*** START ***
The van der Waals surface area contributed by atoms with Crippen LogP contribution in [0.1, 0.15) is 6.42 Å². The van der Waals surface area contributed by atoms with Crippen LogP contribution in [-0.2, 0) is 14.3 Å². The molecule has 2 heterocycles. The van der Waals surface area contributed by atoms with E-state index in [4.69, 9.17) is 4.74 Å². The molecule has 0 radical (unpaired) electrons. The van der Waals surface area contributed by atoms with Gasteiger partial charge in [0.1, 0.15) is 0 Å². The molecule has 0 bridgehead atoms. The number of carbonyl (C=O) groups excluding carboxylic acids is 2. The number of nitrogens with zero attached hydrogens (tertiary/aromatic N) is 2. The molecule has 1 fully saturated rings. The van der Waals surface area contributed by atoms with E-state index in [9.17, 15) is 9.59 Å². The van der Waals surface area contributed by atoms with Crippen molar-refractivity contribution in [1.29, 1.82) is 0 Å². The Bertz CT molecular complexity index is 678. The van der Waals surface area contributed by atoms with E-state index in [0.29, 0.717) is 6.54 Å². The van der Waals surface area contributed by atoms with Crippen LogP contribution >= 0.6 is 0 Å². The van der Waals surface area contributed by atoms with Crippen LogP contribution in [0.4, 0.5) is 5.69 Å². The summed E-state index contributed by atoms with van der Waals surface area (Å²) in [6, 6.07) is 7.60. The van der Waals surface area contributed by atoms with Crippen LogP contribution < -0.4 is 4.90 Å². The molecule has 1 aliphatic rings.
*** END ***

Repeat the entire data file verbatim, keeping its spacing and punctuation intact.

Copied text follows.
The van der Waals surface area contributed by atoms with Crippen LogP contribution in [0.1, 0.15) is 6.42 Å². The van der Waals surface area contributed by atoms with Crippen LogP contribution in [-0.2, 0) is 14.3 Å². The molecule has 2 heterocycles. The van der Waals surface area contributed by atoms with E-state index in [4.69, 9.17) is 4.74 Å². The molecule has 0 radical (unpaired) electrons. The van der Waals surface area contributed by atoms with Gasteiger partial charge in [0.1, 0.15) is 0 Å². The molecule has 0 bridgehead atoms. The number of carbonyl (C=O) groups excluding carboxylic acids is 2. The number of nitrogens with zero attached hydrogens (tertiary/aromatic N) is 2. The molecule has 1 fully saturated rings. The van der Waals surface area contributed by atoms with E-state index in [9.17, 15) is 9.59 Å². The van der Waals surface area contributed by atoms with Crippen molar-refractivity contribution in [1.29, 1.82) is 0 Å². The Bertz CT molecular complexity index is 678. The van der Waals surface area contributed by atoms with E-state index in [0.29, 0.717) is 6.54 Å². The van der Waals surface area contributed by atoms with Crippen LogP contribution >= 0.6 is 0 Å². The van der Waals surface area contributed by atoms with Crippen LogP contribution in [0.4, 0.5) is 5.69 Å². The summed E-state index contributed by atoms with van der Waals surface area (Å²) in [6, 6.07) is 7.60. The van der Waals surface area contributed by atoms with Crippen LogP contribution < -0.4 is 4.90 Å². The molecule has 1 aliphatic rings.